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Thursday, Sep. 18, 2014

A week of forensic work led to arrest of forestry employee

Tuesday, June 18, 2002

DENVER -- Just last week, veteran U.S. Forest Service worker Terry Barton was explaining how she stumbled upon what would become the largest wildfire in Colorado history.

"I tried to throw dirt on it, but the winds were going crazy and it was just too late," she told The Gazette of Colorado Springs. "I think I know in my heart that there was nothing I could do."

That story didn't add up to investigators who arrested the 38-year-old Barton on Sunday and accused her of igniting the blaze by setting fire to a letter from her estranged husband at a campfire site. They say she didn't notice the fire racing out of control until she was driving away.

The sprawling fire is about halfway contained. Hundreds of firefighters remain on duty and 5,400 residents are still waiting to go home.

Many have been angered by the arrest of an 18-year Forest Service employee for a fire that has destroyed 25 homes and burned 103,000 acres. Barton's colleagues are bewildered.

"It's tough. We still have a job to do," Forest Service spokesman David Steinke said. "A lot of people have called, telling us they are behind us and letting us know they're not blaming us.

"They trust us with their public lands. It feels good that people support us and realize that one person did this unthinkable act," he said.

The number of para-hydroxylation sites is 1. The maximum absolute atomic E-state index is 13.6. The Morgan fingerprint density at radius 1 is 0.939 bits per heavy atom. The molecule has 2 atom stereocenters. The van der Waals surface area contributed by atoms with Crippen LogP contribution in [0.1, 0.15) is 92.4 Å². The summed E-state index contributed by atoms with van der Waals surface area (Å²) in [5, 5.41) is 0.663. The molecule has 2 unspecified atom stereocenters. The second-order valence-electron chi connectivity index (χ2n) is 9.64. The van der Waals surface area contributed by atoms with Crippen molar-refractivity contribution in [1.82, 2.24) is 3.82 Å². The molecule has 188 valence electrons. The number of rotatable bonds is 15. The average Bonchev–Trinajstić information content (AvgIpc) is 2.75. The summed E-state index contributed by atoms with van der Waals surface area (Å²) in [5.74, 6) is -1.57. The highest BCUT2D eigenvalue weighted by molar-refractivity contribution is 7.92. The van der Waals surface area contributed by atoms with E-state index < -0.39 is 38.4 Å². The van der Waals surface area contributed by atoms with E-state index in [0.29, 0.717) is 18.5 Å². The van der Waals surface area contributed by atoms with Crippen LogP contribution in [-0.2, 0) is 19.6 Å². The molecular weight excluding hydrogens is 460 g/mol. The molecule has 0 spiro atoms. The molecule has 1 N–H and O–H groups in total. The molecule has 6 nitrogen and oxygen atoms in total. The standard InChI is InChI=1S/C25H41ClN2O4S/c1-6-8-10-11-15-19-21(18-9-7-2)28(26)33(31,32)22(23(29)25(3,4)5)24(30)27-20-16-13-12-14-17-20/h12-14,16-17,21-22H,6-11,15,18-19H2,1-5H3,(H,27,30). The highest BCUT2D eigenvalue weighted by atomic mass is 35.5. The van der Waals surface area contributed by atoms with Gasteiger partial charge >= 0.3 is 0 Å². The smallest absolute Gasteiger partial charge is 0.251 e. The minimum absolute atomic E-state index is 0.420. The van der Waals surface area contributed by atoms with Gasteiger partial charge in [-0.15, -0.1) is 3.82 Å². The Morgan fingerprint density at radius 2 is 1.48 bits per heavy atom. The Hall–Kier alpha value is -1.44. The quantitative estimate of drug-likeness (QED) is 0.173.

'Considerable hostility'

Federal authorities say Barton confessed over the weekend and have charged her with setting fire to timber in a national forest, damaging federal property and making false statements to investigators. If convicted, she faces up to 20 years in prison and a $250,000 fine.

Barton was ordered held without bail at the request of U.S. Attorney John Suthers.

"She would return to a community in which there is considerable hostility toward her," Suthers said.

Barton appeared in court in handcuffs. Her voice quavered as she told a magistrate that she understood she could be sentenced to prison. Her public defender, Rick Williamson, refused to comment.

The fire began June 8 and quickly roared out of control, burning across the foothills between Colorado Springs and the suburbs southwest of Denver. Investigators at first said it had been started by a campfire, then backed off and said it was somehow human-caused.

It was a week's worth of forensic work that led to the arrest.

Spread too quickly

Barton initially told investigators she was patrolling the Pike National Forest when she smelled smoke and went to investigate, according to affidavits. She said she found a 20- by 20-foot fire near a campsite, called for help and vainly attempted to put it out.

But investigators found evidence that the fire was set deliberately to look like an escaped campfire. They looked at the time it started and concluded that the fire spread too quickly to have come from a campfire.

"Given prevailing conditions and the distance Barton reportedly was from the point of origin at the time she smelled smoke, the fire could not have been the size reported by Barton when she allegedly discovered it," Agriculture Department agent Joseph Crook wrote.

Confronted with the evidence, authorities said Barton confessed Saturday.

Crook said Barton told them she was on patrol when she looked at a letter she had received that day from her estranged husband, grew angry and decided to burn it. She walked to the campfire ring and ignited the letter with matches, Crook said.

After she drove away, she turned back and saw the fire was on the ground, Crook said. She said she tried to put it out.


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